Researchers said orcas have spent less time in inland waters in recent waters, which falls in line with declining salmon runs in the Fraser River.

- with files from CTV Vancouver

Search scaled back

The search for three people who have been missing since their boat sank early Friday morning is being scaled back.

In a statement on social media, the Joint Rescue Co-ordination Centre in Victoria says the search has been turned over to the RCMP as a missing persons case.

The JRCC says there were five people aboard the open, six-metre boat that sank without a mayday call.

One person was found in the water south of Felice Island, while a second swam ashore to Duffin Cove.

Both were taken to hospital.

Kinder Morgan rule breakers

Kinder Morgan said Friday that it broke rules protecting marine life from intense noise during construction in Burnaby B.C. a few months back. 

"Trans Mountain recognized and reported exceedances of the thresholds and followed a mitigation plan which included providing the occurrence details, mitigative actions taken and results in the reports and responses to Information Requests from DFO," the company told CTV News in a statement.

Maximum noise levels put together by the federal government to protect marine mammals and fish were surpassed while the company was pile driving in April.

"Trans Mountain is committed to compliance with its environmental and regulatory obligations and we are aggressively implementing measures to avoid future non-compliance," Kinder Morgan said.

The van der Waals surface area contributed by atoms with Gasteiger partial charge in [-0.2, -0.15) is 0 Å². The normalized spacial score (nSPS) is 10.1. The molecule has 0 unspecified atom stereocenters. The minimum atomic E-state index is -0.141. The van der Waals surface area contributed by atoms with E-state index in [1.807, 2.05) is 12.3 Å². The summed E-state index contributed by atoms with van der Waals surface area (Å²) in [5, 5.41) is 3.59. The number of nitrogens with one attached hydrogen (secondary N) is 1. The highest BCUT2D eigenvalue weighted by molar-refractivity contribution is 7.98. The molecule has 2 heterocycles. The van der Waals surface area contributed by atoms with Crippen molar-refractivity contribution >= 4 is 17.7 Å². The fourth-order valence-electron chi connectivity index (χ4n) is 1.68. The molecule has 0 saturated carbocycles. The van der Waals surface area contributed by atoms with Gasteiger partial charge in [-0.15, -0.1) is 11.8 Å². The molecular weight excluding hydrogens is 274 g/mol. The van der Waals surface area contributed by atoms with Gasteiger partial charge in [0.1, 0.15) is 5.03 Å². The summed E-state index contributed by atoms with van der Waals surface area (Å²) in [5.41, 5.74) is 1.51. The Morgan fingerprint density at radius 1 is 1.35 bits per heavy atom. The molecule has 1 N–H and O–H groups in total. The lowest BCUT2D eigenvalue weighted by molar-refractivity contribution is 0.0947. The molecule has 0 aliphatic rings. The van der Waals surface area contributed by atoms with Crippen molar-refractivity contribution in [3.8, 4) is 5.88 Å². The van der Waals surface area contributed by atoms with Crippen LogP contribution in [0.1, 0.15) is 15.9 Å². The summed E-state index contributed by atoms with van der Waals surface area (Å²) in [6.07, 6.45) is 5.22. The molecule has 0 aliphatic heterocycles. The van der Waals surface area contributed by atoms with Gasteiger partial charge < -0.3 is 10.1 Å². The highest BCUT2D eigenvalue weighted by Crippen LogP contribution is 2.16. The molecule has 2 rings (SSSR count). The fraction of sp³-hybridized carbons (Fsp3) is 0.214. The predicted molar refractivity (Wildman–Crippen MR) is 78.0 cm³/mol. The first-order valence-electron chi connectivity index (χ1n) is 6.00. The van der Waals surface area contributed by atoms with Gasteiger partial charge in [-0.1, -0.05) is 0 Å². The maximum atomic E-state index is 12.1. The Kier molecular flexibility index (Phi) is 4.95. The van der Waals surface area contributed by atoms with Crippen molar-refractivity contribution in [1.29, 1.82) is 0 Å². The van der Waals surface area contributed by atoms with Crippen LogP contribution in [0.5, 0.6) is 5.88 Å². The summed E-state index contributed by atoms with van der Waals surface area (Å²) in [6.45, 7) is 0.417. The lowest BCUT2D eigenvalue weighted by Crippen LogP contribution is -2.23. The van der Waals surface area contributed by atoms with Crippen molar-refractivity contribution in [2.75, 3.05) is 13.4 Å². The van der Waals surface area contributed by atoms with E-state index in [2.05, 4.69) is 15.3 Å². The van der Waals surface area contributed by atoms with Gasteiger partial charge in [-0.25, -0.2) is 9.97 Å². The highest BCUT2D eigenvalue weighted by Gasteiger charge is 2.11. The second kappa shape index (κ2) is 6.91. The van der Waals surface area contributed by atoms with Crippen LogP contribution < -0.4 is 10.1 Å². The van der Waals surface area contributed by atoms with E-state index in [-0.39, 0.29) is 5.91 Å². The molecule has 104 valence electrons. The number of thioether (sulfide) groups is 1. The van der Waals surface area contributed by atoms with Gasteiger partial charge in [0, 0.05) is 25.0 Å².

DFO says they don't believe any marine life was harmed during the work that violated the permit, but the federal government has told the company it expects it to follow the rules moving forward.

-with files from CTV Vancouver 

$9B upgrade coming to YVR

More than $9B in upgrades and renovations are coming to the Vancouver International Airport over the next two decades.

Ground was broken Thursday on a new 2,200-stall sustainable parkade, which will include geothermal heating and electric vehicle charging.

It will also house a rainwater harvesting system.

"We'll store up to 10 million litres of water that we can use for cleaning cars, watering plants and even fighting a fire in the event of an earthquake," said Craig Richmond, president and CEO of the Vancouver Airport Authority.

Runway expansions will also take place to improve safety. A total of 75 projects will be completed over 20 years.

—with files from CTV Vancouver 

Coroner's inquest wraps

The British Columbia RCMP says it will review recommendations from jurors who called for police to look at how they handle serious calls.

Staff Sgt. Annie Linteau says the RCMP takes very seriously recommendations issued by a coroner's inquest into the death of a woman who spent four days paralyzed and dying inside her home in Mission, B.C., in 2008.

The inquest heard this week that two RCMP officers responded to a call about shots fired in the rural neighbourhood, but they did not get out of their vehicles to investigate or contact the neighbour who called 911.

Inside the home, 37-year-old Lisa Dudley and her boyfriend had been shot, and the woman lay in the home for four days until a neighbour checked in and called for help. Dudley died in the ambulance on the way to hospital.

The inquest issued its written verdict Thursday night and made nine recommendations, including that RCMP explore policies around following up on calls about "potential grievous bodily harm" like shootings and stabbings, and look at increased training if such policies are already in place.

Linteau says each of the recommendations will be "thoroughly reviewed" and the force will provide a full written response to the BC Coroners Service.

"We welcome any opportunity to examine existing procedures and policies as they apply to front-line policing and police operations in order to ensure that we are providing the best policing services to the public," Linteau said in an email.